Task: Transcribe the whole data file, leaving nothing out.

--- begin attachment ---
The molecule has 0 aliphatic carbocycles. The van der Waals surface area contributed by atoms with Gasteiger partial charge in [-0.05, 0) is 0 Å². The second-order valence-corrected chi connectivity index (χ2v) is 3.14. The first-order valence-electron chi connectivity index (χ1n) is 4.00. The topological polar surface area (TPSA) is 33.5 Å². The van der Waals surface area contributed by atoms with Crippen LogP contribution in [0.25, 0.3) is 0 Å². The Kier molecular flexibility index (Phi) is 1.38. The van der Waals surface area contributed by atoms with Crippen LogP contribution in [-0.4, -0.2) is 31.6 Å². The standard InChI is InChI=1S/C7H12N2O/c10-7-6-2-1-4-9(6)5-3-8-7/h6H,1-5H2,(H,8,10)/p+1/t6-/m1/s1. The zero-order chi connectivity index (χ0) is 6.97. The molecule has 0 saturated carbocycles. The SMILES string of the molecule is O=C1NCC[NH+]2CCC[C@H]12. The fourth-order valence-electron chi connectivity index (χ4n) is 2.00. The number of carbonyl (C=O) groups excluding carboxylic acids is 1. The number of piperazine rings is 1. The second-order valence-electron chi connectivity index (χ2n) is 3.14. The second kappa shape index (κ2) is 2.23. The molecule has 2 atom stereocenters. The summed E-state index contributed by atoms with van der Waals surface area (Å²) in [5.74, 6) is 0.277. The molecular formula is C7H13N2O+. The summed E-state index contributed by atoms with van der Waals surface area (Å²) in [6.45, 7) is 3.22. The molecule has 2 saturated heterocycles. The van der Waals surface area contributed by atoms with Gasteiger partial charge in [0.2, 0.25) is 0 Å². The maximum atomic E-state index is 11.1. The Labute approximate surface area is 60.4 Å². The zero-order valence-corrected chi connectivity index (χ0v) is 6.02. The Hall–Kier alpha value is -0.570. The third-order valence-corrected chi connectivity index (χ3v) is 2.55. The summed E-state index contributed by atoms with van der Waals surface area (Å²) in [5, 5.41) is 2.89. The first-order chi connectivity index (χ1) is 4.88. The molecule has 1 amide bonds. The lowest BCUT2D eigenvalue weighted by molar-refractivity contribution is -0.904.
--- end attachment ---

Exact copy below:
The molecule has 0 aliphatic carbocycles. The van der Waals surface area contributed by atoms with Gasteiger partial charge in [-0.05, 0) is 0 Å². The second-order valence-corrected chi connectivity index (χ2v) is 3.14. The first-order valence-electron chi connectivity index (χ1n) is 4.00. The topological polar surface area (TPSA) is 33.5 Å². The van der Waals surface area contributed by atoms with Crippen LogP contribution in [0.25, 0.3) is 0 Å². The Kier molecular flexibility index (Phi) is 1.38. The van der Waals surface area contributed by atoms with Crippen LogP contribution in [-0.4, -0.2) is 31.6 Å². The standard InChI is InChI=1S/C7H12N2O/c10-7-6-2-1-4-9(6)5-3-8-7/h6H,1-5H2,(H,8,10)/p+1/t6-/m1/s1. The zero-order chi connectivity index (χ0) is 6.97. The molecule has 0 saturated carbocycles. The SMILES string of the molecule is O=C1NCC[NH+]2CCC[C@H]12. The fourth-order valence-electron chi connectivity index (χ4n) is 2.00. The number of carbonyl (C=O) groups excluding carboxylic acids is 1. The number of piperazine rings is 1. The second-order valence-electron chi connectivity index (χ2n) is 3.14. The second kappa shape index (κ2) is 2.23. The molecule has 2 atom stereocenters. The summed E-state index contributed by atoms with van der Waals surface area (Å²) in [5.74, 6) is 0.277. The molecular formula is C7H13N2O+. The summed E-state index contributed by atoms with van der Waals surface area (Å²) in [6.45, 7) is 3.22. The molecule has 2 saturated heterocycles. The van der Waals surface area contributed by atoms with Gasteiger partial charge in [0.2, 0.25) is 0 Å². The maximum atomic E-state index is 11.1. The Labute approximate surface area is 60.4 Å². The zero-order valence-corrected chi connectivity index (χ0v) is 6.02. The Hall–Kier alpha value is -0.570. The third-order valence-corrected chi connectivity index (χ3v) is 2.55. The summed E-state index contributed by atoms with van der Waals surface area (Å²) in [5, 5.41) is 2.89. The first-order chi connectivity index (χ1) is 4.88. The molecule has 1 amide bonds. The lowest BCUT2D eigenvalue weighted by molar-refractivity contribution is -0.904.